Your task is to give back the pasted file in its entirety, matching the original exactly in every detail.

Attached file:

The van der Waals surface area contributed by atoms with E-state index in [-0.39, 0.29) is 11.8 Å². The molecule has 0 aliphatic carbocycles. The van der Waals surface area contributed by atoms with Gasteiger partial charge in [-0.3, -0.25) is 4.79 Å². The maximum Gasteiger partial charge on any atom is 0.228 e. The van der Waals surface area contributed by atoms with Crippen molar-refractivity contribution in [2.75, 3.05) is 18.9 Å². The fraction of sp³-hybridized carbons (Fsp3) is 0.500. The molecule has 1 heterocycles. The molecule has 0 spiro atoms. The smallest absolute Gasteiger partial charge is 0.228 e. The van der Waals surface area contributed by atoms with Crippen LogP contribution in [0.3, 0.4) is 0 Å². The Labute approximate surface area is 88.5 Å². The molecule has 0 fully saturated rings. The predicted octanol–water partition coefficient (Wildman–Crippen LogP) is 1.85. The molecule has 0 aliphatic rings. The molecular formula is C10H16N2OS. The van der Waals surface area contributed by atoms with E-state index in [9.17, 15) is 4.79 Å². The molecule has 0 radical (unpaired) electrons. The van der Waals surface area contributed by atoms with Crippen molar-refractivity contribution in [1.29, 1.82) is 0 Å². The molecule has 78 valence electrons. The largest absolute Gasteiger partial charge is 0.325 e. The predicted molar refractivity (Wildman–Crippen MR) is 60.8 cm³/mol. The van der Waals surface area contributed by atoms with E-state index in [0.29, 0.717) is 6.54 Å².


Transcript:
The van der Waals surface area contributed by atoms with E-state index in [-0.39, 0.29) is 11.8 Å². The molecule has 0 aliphatic carbocycles. The van der Waals surface area contributed by atoms with Gasteiger partial charge in [-0.3, -0.25) is 4.79 Å². The maximum Gasteiger partial charge on any atom is 0.228 e. The van der Waals surface area contributed by atoms with Crippen molar-refractivity contribution in [2.75, 3.05) is 18.9 Å². The fraction of sp³-hybridized carbons (Fsp3) is 0.500. The molecule has 1 heterocycles. The molecule has 0 spiro atoms. The smallest absolute Gasteiger partial charge is 0.228 e. The van der Waals surface area contributed by atoms with Crippen LogP contribution in [0.3, 0.4) is 0 Å². The Labute approximate surface area is 88.5 Å². The molecule has 0 fully saturated rings. The predicted octanol–water partition coefficient (Wildman–Crippen LogP) is 1.85. The molecule has 0 aliphatic rings. The molecular formula is C10H16N2OS. The van der Waals surface area contributed by atoms with E-state index in [9.17, 15) is 4.79 Å². The molecule has 0 radical (unpaired) electrons. The van der Waals surface area contributed by atoms with Crippen molar-refractivity contribution in [1.29, 1.82) is 0 Å². The molecule has 78 valence electrons. The largest absolute Gasteiger partial charge is 0.325 e. The predicted molar refractivity (Wildman–Crippen MR) is 60.8 cm³/mol. The van der Waals surface area contributed by atoms with E-state index in [0.29, 0.717) is 6.54 Å².